Bass fishing is not only a great way to get out and enjoy the great outdoors but a good way to up your game and skill. When you are first getting started, every small accomplishment feels amazing, and you can’t wait to get back out there and keep fishing. As you learn, there is a natural progression that happens with bass fishing. Most people don’t typically step out on a boat and land a giant on the first try!
There are, however, plenty of things that you can do in order to catch more fish. Reading this guide is a great first step! Whether you are deciding on things such as lures or baits, bass can be finicky eaters and catching them is no easy feat.
What Lures Should You Be Using?
Most veteran anglers will instantly know what lure to use and where to start fishing in the lakes that they frequent, but what about a beginner or somebody new to the area? If you are just starting out, or if you don’t know where to get started on a new body of water, start out by looking for any type of structure that bass may be hiding in or around. Bass love to hang around cover, and these are great places to start!
There are plenty of lure options, and all will catch fish. It is smart to have a wide variety of lures at your disposal, in order to figure out what the bass are biting on. Make sure you bring along:
- plastic worms
Testing Your Lures For Best Results
The best thing you can do when starting to fish, whether you are new to bass fishing or just new to the water that you are fishing, is to test different options. Every place is a little different and even though the fish are all somewhat similar, they can prefer different things depending on the location.
If both a crankbait and a spinnerbait are not producing any good results, try some plastic worms. Plastic worms do not really draw as much attention or prompt the bass to bite as good as the other options, so it may take longer to get a catch while using them. Worms are a great way to fish a heavily pressured area where the bass are reluctant to bite, as long as you have plenty of patience!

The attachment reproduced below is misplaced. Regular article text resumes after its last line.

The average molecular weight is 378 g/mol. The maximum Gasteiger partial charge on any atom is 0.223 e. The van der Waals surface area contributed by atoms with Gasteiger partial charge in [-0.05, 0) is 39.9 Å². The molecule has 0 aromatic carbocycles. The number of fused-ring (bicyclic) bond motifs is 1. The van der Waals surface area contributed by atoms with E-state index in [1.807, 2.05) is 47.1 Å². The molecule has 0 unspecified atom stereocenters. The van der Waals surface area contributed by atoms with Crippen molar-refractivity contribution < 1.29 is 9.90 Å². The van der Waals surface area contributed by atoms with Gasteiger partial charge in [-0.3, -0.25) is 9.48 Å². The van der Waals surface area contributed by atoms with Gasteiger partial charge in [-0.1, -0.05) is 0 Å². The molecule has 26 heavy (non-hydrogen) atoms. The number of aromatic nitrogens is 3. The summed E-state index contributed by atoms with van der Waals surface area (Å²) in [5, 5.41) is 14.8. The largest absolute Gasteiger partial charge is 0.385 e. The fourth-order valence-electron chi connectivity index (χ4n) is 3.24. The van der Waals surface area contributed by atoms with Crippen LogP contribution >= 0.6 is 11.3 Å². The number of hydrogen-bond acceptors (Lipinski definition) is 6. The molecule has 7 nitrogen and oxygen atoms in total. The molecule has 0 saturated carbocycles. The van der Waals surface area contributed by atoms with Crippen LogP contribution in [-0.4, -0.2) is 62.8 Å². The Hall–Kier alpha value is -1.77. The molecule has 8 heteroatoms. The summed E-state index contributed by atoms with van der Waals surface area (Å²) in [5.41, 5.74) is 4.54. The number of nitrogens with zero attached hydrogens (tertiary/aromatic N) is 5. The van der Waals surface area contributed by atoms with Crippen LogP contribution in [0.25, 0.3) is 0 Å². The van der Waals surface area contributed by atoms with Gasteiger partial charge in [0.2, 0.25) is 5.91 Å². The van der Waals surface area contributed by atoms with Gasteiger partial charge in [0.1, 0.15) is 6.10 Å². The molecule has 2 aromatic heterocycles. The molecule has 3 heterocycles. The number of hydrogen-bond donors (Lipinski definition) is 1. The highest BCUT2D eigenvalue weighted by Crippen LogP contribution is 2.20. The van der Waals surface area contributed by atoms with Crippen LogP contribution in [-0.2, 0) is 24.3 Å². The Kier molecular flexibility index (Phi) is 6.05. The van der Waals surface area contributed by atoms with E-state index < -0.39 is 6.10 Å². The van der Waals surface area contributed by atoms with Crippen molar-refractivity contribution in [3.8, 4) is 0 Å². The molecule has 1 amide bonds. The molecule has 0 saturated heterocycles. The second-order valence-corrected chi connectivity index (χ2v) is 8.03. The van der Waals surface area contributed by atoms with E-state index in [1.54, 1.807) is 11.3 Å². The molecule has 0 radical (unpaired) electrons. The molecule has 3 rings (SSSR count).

Using Live Bait
Live bait is another option, and there are plenty of different live baits that work well with largemouth bass. The one problem with live bait is making sure you properly store and handle your bait. If you use baitfish, you will want to have a well or a bucket to keep them throughout the day. Bass can be caught using small creatures for bait, such as
One of the biggest problems that many anglers run across with live bait is that bass have a tendency to swallow a hook much more often. If you do fish with live bait and want to try to avoid this, pay close attention to the bait so that you can set the hook at the very first sign of a bite, long before the bass scoops it up.
When it comes to all the different baits and lures to catch a bass, try not to overthink it. It can be a little overwhelming to try to pick the right one but testing out a few options will quickly let you know what the bass in your area are wanting to eat.
Lastly, a few more tips to help in case the bass are being difficult or not responding well to anything that you are trying:
- Try keeping all of your old, shredded up plastic worms that you fish with. These can help you out in hard to fish or pressured areas, as bass love to attack what they think is wounded prey.
- Use red hooks with your setups. The red coloring makes the fish think that the lure is injured and bleeding, so it is a great and simple way to trick them into biting.
- Don’t forget to make plenty of noise as well, as injured prey is usually thrashing around and making plenty of sounds.
While this is in no way a complete and comprehensive list of everything bass fishing, (stay tuned for new articles) we hope this guide was filled with enough tips and tricks to get you excited to go back out and get on the water. Bass fishing can be extremely addicting, and by using some of these simple tricks you can make it even more so!